Underdogs no more: The rise of Rajasthan and ilk
Something spectacular happened this year in Indian domestic cricket. Rajasthan and Jharkhand, normally the whipping boys, punched above their weight to win the Ranji Trophy and the Vijay Hazare Trophy, respectively, for the first time.Updated: Dec 25, 2011 00:02 IST
Something spectacular happened this year in Indian domestic cricket. Rajasthan and Jharkhand, normally the whipping boys, punched above their weight to win the Ranji Trophy and the Vijay Hazare Trophy, respectively, for the first time.
Was the success of the two lightweights a mere coincidence, or is it a pointer to a new trend? As it is, the last decade has seen smaller and satellite cities throwing up more cricketers than the traditional hubs. Is the trend no longer limited to individuals? Is it the beginning of a period where lesser known teams will challenge the might of traditional powerhouses like Mumbai, Tamil Nadu, Karnataka, Delhi etc?
Pose the question to Hrishikesh Kanitkar, the seasoned Maharashtra batsman who, playing as a professional, captained Rajasthan to victory, and he doesn’t hesitate to acknowledge that they have pioneered a trend that Indian cricket needs.
“Ours is a great story. Rising from the Plate group to win the Ranji Trophy is absolutely great. It’s going to inspire several other teams and individuals to attempt what they thought was impossible,” he says.
For Jharkhand, much of the inspiration needed to upstage teams like Mumbai and Baroda on their way to the fantastic triumph came from the meteoric rise of their state-mate, Mahendra Singh Dhoni.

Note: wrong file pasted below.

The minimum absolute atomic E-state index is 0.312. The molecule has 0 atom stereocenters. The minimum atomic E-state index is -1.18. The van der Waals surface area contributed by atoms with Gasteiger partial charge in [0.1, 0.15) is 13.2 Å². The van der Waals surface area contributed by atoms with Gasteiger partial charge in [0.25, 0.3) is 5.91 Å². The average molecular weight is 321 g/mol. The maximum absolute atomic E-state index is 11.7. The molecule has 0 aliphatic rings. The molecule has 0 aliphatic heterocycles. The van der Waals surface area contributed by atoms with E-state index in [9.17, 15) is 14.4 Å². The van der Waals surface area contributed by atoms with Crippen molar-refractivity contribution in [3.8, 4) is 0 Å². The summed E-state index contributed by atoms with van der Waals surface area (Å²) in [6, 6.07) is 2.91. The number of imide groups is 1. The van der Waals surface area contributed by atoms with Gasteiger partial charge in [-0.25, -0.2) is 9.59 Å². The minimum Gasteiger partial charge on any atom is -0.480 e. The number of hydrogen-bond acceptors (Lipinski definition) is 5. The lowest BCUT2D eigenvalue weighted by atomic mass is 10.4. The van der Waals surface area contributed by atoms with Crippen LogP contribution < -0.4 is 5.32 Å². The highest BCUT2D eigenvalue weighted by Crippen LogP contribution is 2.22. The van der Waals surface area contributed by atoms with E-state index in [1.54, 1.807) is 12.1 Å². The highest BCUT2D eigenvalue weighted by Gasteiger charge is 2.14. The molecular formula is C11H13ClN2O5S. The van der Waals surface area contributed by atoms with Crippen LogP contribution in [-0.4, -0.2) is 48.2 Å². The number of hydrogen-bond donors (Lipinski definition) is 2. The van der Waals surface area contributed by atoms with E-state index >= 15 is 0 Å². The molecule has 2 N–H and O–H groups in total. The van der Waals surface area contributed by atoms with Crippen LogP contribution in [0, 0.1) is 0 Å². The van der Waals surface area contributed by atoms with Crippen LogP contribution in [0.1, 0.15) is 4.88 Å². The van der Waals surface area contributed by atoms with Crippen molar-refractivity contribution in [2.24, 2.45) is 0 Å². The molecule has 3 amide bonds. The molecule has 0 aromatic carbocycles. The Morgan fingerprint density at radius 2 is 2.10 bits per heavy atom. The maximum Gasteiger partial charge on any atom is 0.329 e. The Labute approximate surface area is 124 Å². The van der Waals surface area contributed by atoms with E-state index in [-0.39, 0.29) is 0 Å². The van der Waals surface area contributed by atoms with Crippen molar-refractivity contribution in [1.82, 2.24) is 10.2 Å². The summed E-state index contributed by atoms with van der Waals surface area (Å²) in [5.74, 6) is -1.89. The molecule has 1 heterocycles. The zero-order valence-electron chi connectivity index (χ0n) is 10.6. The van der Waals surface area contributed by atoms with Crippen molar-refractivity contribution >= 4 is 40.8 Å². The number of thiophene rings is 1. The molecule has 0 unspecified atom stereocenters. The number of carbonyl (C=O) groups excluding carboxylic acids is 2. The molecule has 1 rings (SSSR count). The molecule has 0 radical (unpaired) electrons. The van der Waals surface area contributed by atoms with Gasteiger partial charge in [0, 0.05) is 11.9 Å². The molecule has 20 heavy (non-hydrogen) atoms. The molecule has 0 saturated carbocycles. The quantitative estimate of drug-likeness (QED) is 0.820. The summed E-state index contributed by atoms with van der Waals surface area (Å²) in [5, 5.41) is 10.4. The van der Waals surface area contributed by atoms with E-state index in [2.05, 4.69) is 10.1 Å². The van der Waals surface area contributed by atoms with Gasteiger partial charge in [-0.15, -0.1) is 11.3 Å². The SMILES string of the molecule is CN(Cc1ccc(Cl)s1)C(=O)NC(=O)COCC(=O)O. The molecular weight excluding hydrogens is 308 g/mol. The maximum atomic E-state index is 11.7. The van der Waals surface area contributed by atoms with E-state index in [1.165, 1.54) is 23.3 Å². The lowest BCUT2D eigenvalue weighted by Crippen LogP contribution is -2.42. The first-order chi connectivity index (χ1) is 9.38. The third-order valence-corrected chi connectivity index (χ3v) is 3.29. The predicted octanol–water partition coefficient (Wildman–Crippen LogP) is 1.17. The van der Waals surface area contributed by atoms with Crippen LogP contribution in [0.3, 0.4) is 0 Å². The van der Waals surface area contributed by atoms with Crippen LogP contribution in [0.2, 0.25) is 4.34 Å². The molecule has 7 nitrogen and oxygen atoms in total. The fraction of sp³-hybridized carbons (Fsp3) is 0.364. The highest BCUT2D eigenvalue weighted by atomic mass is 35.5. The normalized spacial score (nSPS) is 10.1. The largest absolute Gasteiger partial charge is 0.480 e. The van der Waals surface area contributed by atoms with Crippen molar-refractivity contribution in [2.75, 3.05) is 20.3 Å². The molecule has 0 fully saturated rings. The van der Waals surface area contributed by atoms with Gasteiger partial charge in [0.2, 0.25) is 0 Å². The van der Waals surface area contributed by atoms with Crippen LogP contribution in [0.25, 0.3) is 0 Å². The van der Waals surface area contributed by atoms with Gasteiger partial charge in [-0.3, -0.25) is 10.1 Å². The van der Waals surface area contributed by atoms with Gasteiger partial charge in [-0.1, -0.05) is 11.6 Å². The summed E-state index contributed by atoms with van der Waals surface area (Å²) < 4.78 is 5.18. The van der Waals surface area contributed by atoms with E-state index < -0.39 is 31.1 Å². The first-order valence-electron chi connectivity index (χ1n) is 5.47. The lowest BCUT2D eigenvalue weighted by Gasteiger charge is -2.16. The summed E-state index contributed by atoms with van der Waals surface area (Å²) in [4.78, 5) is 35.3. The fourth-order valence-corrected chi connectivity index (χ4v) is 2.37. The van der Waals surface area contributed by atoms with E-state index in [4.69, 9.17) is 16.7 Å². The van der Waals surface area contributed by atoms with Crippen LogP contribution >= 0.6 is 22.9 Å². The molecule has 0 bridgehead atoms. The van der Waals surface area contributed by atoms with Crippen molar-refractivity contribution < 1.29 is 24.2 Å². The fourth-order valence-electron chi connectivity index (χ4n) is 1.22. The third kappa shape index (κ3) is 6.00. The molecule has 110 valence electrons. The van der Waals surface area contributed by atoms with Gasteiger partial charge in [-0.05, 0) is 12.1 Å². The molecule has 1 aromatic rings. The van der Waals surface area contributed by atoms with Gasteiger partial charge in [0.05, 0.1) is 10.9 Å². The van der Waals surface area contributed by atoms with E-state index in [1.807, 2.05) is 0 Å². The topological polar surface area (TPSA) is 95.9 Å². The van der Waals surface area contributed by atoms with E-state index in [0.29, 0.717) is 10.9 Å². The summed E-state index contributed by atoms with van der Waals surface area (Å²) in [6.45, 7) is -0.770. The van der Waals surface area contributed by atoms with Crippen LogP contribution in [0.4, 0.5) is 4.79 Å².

“He’s a hero and an example to every cricketer in the state. His success has given loads of confidence to everyone,” says Jharkhand Cricket Association secretary Rajesh Verma. And whatever else was needed to take the big leap was taken care of by improving the infrastructure, and by training a bunch of talented young men. This sudden rise of non-traditional powers will only make the domestic circuit more competitive. And, this can only spell good news for Indian cricket.
“A tough and intense domestic cricket will throw up more tough and talented cricketers for the India team,” says Kanitkar, a former India One-day player.
For all this to happen, it’s imperative that these teams don’t slip back to the same ordinariness.
It hasn’t been the case this year, at least. While Madhya Pradesh, which rose to the Super League with Rajasthan last year, have again made it to the knockouts, Rajasthan too qualified for the quarterfinals after thrashing Orissa in their last league game. Both have set a trend that might be emulated more frequently by their ilk.
First Published: Dec 24, 2011 23:45 IST